Do you ask your bank manager if he's invested all his savings wisely? Or a policeman if he's ever gone over the speed limit?

    I agree with Bloody_student - I think what I do in my own time is up to me. And I think we give up quite enough of our lives for medicine, without being "morally obligated" to give up our organs, bone marrow, and blood too (tho I am signed up to donate all of those, voluntarily).
    QFT
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    One thing I have noticed is that you aren't really allowed any bad days or social slip ups as a doc, it's not like a cop who is allowed to have an attitude, or a cashier being a bit moody - you are expected to present yourself almost like a waiter at a michelin star restaurant; permanently bright, friendly, smiley and polite.

    I'm not saying that's a bad thing but it can get tiring, especially when confronted by particularly obnoxious patients. The backlash agains the "old school" rude and arrogant doctor might be a little extreme and dogmatic tbh, I prefer doctors who are natural, act themselves, are generally friendly and patient but aren't doormats.
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    (Original post by digitalis)
    QFT
    :confused:
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    (Original post by JordanCarroll)
    :confused:
    quoted for truth
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    (Original post by John Locke)
    quoted for truth
    Danke
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    (Original post by John Locke)
    quoted for truth
    I was going for Quite F***ing True...
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    (Original post by Becca-Sarah)
    Do you ask your bank manager if he's invested all his savings wisely? Or a policeman if he's ever gone over the speed limit?

    I agree with Bloody_student - I think what I do in my own time is up to me. And I think we give up quite enough of our lives for medicine, without being "morally obligated" to give up our organs, bone marrow, and blood too (tho I am signed up to donate all of those, voluntarily).
    -in life i'll do what the hell i like
    -in death I feel boliged to continue my work or helping people. ergo donor.

    But already joined register and have donated bone marrow
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    34 people have voted, I wasn't aware that we had that many medics...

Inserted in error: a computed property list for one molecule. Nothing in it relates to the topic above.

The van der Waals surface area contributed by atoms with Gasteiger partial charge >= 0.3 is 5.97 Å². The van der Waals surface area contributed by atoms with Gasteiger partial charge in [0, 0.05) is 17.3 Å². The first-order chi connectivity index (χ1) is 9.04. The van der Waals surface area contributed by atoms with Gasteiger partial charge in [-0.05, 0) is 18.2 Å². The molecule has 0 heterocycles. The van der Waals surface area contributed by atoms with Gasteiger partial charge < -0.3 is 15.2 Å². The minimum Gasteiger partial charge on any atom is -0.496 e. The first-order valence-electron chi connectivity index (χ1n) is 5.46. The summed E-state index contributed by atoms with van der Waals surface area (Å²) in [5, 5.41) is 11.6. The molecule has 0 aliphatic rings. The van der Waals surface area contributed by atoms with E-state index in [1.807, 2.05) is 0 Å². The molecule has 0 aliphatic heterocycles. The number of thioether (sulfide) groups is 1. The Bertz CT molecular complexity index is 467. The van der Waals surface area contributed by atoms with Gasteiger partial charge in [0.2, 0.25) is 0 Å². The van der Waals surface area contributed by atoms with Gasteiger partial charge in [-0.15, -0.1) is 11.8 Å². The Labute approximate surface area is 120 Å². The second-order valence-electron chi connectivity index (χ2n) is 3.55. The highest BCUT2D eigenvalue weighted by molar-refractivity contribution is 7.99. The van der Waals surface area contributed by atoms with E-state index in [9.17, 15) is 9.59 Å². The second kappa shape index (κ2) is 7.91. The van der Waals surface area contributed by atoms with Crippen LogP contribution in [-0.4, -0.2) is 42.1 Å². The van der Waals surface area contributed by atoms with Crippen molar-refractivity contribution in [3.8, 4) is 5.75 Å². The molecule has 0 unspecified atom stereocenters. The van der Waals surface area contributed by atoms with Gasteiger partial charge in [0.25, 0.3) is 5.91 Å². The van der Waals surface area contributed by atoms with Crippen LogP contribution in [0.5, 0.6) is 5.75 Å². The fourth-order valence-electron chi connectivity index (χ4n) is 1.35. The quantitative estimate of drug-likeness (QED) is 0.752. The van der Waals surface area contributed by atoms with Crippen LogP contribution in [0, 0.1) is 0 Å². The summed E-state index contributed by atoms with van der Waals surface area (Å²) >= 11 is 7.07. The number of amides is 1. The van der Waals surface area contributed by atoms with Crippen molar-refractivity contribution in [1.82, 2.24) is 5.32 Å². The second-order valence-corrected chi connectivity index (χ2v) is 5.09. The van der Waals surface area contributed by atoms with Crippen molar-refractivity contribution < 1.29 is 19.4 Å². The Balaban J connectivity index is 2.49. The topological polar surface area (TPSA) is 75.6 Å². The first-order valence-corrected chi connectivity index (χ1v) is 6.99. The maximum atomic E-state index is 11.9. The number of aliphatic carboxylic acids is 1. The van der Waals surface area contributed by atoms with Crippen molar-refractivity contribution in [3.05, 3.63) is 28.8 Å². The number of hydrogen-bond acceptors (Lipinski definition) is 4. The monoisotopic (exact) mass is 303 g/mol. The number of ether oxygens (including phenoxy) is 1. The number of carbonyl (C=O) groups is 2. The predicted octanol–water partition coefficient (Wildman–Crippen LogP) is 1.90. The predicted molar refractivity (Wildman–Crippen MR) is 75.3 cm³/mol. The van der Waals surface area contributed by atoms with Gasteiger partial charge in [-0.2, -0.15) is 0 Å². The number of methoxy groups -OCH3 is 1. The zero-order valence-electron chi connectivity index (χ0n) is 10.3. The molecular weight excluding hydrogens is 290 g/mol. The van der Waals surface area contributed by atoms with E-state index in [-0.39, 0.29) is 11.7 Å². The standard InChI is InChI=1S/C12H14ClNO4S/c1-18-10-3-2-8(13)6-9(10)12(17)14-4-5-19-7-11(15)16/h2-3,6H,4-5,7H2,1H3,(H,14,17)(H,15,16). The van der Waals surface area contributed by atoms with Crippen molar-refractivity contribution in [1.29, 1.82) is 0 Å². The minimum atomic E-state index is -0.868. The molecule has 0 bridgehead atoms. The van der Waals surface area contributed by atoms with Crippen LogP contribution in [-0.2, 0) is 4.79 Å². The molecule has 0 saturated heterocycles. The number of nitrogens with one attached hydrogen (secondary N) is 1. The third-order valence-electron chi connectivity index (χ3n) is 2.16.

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    (Original post by Renal)
    34 people have voted, I wasn't aware that we had that many medics...
    It's a lot easier for a lurker to answer a poll than actually post anything.

    Looking at the five-day results, it seems the "no"s have it by a narrow margin, with more than half of the 41 respondants so far selecting one of the three negative responses to the question. I was a tad undecided myself when I posted this - obviously, these are things we should all do, but I wasn't sure how specifically morally loaded they were for us as docs. I'm still personally leaning in the direction of there being a bit of a specific responsibility, but it isn't that much more than for anybody else, and, as has been argued here already, we're human too.

    Now, back to actually getting some work done.
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    I'm not a medic but I do have an interest in medicine shows (yeah don't slate me). I was watching that Junior Doctors thing on BBC3 and with regards to the rather overweight rugby playing doctor I kept on thinking that although he is a doctor some people might take his advice with a pinch of salt because he doesn't practice what he preaches.

    While he was doing the 'emergency response/on call' role I also thought that his weight would maybe impact the care of a patient if he was the only doctor on call - yes it sounds horrible but he is a big guy and it will take him a while to run to the patient and then he was visibly out of breath while on the scene.